WASHINGTON, DC–(HISPANIC PR WIRE)–May 17, 2005–The Hispanic community now has a new tool in the fight against tobacco use. Baltimore-based Persephone Productions has produced and aired a program addressing tobacco control issues pertaining to the Hispanic community. A video of the program, called Latinas and Smoking, is now available for community groups to educate people about the toll tobacco takes on Latinas. Groups or organizations interested in using the video as part of their outreach efforts can visit To The Contrary’s Web site, http://www.pbs.org/ttc to purchase a tape.
In October of 2001, the American Legacy Foundation provided a $396,000 grant to Persephone Productions for the creation of a series of priority population videos, including Latinas and Smoking. The program was part of a series that aired on PBS’ To The Contrary over the past three years – reaching nearly one million viewers across the country.
Studies show that 23 percent of Hispanic males and 11 percent of Hispanic females smoke. Although these rates are lower than most other ethnic groups, smoking is still a major cause of death within this community. Latinas and Smoking took a special look at tobacco’s effects on girls, women, and pregnancy. The piece featured several Latino-targeted tobacco education programs across the country in addition to an eight-minute panel discussion with several prominent Latino leaders such as Patricia Sosa, the Director of Constituency Relations for Campaign for Tobacco Free Kids, and María Echaveste, former White House Deputy Chief of Staff for President Clinton.
Since the American Legacy Foundation grant was given, Persephone Productions has produced two separate programs each year designed to reach a different racial or ethnic community each program has an accompanying VHS video for community use. The pilot year focused on the African-American and the American Indian and Alaska Native communities; the second year focused on the Hispanic/Latino and the Lesbian, Gay, Bisexual, Transgender communities; and the third year focused on the Asian American/Pacific Islander and the Low Socio-Economic Status communities. Each program featured prominent expert spokespeople who were influential in each of the specific population groups. Highlights from the African-American, Hispanic/Latino and Native American programs can be found at http://www.pbs.org/ttc.
“Persephone Productions made a priority of telling the stories about tobacco use and prevention in each of these communities,” said Persephone president, Cari Stein. “The information provided in the series can serve as a teaching tool for community groups hoping to reach very specific populations.”
These programs allowed the foundation to communicate tobacco prevention messages to diverse populations through culturally appropriate programs. Each program aired on 240 stations nationwide and was viewed by more than 100,000 people. The foundation continues to receive requests for copies of the videos from numerous health departments, health educators, smoke-free coalitions, national leadership groups, high schools, colleges and universities, nurses associations, call centers for smoking cessation, medical centers, media outlets, social workers, churches, grantees and community leaders across the country. In addition, 600 outreach kits were distributed by Persephone Productions to small and large groups, including doctors, nurses and social workers.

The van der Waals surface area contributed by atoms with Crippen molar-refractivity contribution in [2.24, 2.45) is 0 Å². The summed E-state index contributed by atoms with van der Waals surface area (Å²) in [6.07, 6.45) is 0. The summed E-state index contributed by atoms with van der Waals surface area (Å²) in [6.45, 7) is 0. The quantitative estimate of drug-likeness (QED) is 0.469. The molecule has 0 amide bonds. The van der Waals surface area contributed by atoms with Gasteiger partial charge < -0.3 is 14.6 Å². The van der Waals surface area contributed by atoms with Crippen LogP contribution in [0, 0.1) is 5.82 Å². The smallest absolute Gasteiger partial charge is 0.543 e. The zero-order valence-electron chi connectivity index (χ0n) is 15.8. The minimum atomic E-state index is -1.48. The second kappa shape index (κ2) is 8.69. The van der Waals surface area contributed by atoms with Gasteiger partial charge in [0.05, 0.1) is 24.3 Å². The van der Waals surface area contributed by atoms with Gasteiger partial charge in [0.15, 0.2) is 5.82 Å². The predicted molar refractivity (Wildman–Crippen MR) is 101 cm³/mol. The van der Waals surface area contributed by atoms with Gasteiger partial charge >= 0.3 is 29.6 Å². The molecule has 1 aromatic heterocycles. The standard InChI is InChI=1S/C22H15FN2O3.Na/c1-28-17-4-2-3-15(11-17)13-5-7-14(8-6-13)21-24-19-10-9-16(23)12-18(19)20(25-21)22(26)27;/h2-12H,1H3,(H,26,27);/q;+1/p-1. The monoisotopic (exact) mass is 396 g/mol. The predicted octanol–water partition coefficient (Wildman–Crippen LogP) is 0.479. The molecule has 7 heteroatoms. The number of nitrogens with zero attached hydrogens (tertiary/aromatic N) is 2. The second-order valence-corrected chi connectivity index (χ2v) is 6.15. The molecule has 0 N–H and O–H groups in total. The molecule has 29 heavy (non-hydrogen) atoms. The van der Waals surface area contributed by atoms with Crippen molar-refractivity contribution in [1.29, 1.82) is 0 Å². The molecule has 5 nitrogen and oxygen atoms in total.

“The American Legacy Foundation recognized the power of Persephone Productions and To the Contrary’s ability to communicate important issues,” said foundation President and CEO Cheryl Healton, Dr. PH. “We hope to make information about tobacco available to as many people as possible and we’re excited about the potential these videos have as they are distributed in communities across the country.”
In 2003, the American Legacy Foundation received what is likely its final payment from the National Public Education Fund established by the Master Settlement Agreement, meaning a sharp decline in the foundation’s funding resources. Without funding from the American Legacy Foundation, community-based grant initiatives like Persephone Productions, which work on tobacco prevention and cessation at the grassroots level, will be in jeopardy. Many of these initiatives service underserved communities: low-income Americans, the less educated, and members of racial and ethnic minority groups. The foundation’s financial situation not only impacts grantmaking, but also signature programs such as the highly successful truth(R) youth smoking prevention campaign, which has been cited as an important factor in declines in youth smoking between 2000-2002.
The American Legacy Foundation(R) is dedicated to building a world where young people reject tobacco and anyone can quit. Located in Washington, D.C., the foundation develops programs that address the health effects of tobacco use through grants, technical assistance and training, youth activism, strategic partnerships, counter-marketing and grassroots marketing campaigns, public relations, and outreach to populations disproportionately affected by the toll of tobacco. The foundation’s national programs include Circle of Friends(R), Great Start(R), a Priority Populations Initiative, Streetheory(R) and truth(R). The American Legacy Foundation was created as a result of the November 1998 Master Settlement Agreement (MSA) reached between attorneys general from 46 states, five US territories, and the tobacco industry. Visit http://www.americanlegacy.org.
Latinas and Smoking originally aired on To The Contrary on April 18, 2003 (Program # 1205). To order a tape of the program for $19.95, please call Federal News Service at 1-888-343-1940.